The co-creators then returned to their breakout groups one last time to develop a possible solution and create a Google slide that outlined their idea, complete with defined problem statement and proposed solution.

“We’d never tried having that many people working simultaneously in the same file before, but it worked,” says Alejandro Solis, ICT specialist.

When the groups returned to the main session, each presented their slide to the whole group as well as external advisors from the government of Mexico and other donor organizations.

Backstage: The Production Work Continues Behind the Curtain

Throughout the virtual workshop, the co-creation team was not only facilitating and advising, but they were on constant alert, anticipating and troubleshooting any problems that arose for participants.

When a participant didn’t have access to a Google Doc or had difficulty logging into Zoom, the team worked to fix these problems quickly. They were available to communicate with participants while solving technology hiccups, and their real-time presence removed the stress of these digital burdens from the co-creators’ shoulders. In other cases, co-creators wanted to switch groups which, given the number of participants, had to be handled centrally by the facilitation team.

One day, heavy storms interrupted or weakened some participants’ connectivity, and even knocked out a facilitator’s internet connection.

“We had assigned co-hosts in Zoom, but we had a team member designated as the main host responsible for sending participants from the plenary to breakouts and back,” says Young. “Then, when participants were in a breakout room, her internet went down. She obviously couldn’t notify us via Zoom or email, so she used the WhatsApp chat to let us know that we needed to pull people back to the plenary and take over the other hosting responsibilities until she came back online.”

Thanks to the multiple layers of planning for just such a scenario, the team could quickly pivot and have another member jump into her role temporarily.

Each afternoon, after the workshop had concluded for the day, the co-creation team continued to plan for and improve upon the next day’s event.

“We tweaked the plan for the next day every night based on how that day had gone,” says Young. “We wanted constant quality assurance and improvement. Because we had a lot of observers and team members, we had a live action feedback loop, so we incorporated that feedback by doing a review every afternoon and deciding where we could improve for the next day.”

At one point the team planned on incorporating more Google Docs, but, because of tempo the work groups had taken in completing these activities, they shortened the number to maximize the focus on USAID’s priority areas. Likewise, experience taught them to put additional structures in place to encourage collaboration in the small group sessions.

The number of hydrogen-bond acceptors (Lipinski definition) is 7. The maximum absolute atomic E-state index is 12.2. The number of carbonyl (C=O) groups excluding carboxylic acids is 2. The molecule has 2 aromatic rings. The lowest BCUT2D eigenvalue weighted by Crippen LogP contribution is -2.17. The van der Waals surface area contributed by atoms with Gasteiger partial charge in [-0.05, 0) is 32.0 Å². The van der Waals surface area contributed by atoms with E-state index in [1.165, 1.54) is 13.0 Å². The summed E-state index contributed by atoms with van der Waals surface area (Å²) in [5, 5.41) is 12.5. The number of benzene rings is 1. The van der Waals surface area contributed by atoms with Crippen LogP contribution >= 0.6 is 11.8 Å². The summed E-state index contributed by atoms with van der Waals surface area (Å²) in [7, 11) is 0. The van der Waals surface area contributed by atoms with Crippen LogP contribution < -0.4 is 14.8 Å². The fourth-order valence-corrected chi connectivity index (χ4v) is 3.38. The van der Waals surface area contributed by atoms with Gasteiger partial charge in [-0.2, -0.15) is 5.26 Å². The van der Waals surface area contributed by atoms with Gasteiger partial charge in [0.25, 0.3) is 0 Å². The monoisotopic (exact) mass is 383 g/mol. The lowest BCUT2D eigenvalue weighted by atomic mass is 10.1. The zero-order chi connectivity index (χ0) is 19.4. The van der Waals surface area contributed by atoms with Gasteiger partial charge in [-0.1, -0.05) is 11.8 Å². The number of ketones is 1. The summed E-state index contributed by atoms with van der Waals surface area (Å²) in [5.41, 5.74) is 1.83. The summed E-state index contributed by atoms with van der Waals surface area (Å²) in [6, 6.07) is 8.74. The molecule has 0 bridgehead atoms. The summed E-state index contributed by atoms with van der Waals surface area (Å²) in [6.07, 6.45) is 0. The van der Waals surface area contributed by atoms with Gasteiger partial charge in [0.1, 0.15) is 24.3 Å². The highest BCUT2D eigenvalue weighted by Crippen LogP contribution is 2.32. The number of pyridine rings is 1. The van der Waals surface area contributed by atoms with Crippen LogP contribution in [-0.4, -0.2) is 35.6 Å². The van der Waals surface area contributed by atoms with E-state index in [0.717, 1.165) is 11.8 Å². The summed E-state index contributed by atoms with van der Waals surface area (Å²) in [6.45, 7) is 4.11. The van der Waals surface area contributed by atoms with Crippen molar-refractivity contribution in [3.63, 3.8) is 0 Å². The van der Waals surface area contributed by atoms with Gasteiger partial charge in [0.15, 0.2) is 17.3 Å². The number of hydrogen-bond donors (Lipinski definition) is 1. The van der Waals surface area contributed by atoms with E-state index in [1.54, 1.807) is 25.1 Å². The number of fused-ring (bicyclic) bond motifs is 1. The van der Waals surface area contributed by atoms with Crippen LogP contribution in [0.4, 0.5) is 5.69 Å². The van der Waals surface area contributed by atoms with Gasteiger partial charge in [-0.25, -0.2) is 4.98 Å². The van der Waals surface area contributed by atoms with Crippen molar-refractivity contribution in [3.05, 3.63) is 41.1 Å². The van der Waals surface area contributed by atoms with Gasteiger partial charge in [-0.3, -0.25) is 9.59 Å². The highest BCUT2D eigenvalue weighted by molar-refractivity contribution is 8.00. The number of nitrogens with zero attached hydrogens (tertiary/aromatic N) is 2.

“We learned a lesson on the first day because there were a few extroverts in the groups who were quite smart and had good ideas, but they spoke a lot more than others who might not feel comfortable speaking up unprompted and on the spot,” says Sierra. “So we put a measure in place for the next working sessions, where everyone in the small group would now have three minutes to write down their thoughts, and then they would be prompted to share them one by one, before the group discussion of ideas began again. That allowed for a more equal balance of introverts’ and extroverts’ participation.”

“Initially, people were hesitant to write in the Google Doc, so we decided to have a ‘scribe’ for the first activities,” adds Zinser. “But by Wednesday, everyone was jumping right in and dumping their thoughts into the Google Doc, modifying and refining it together. To me, that level of activity says collaboration, ownership, and engagement.”

Curtain Call: The Co-Creators Applaud

As the co-creation wrapped up on Thursday, the overall sentiment was very positive. In the Zoom chat, many expressed that they had learned much from attending. They lauded the workshop, writing positive comments and thanking USAID, INVEST, and CollaborateUp for facilitating a productive virtual co-creation.

After closing remarks, the group participated in one final large activity: a photo in which everyone found and displayed something from nearby their work area that represented their connection to Mexico’s natural landscapes. The co-creation team informed participants that they would be emailing a survey about the experience, which would function as an important metric in determining whether a virtual co-creation had been a success.

The participants would now spend the next three weeks developing their concept papers for USAID, using the learning and collaboration from the workshop to inform their work. The quality of the concept papers would help USAID Mexico evaluate whether the virtual co-creation had accomplished what it was designed to do. The virtual co-creation team would organize follow-on sessions with co-creation consortia to discuss the concepts under development and be available via email to answer questions that arose for participants during this time.

The virtual co-creation workshop had finished, but the co-creation process itself was far from over, and the co-creation team had to await the results — both the survey responses and the concept papers — before concluding whether the transition to virtual had truly been a success.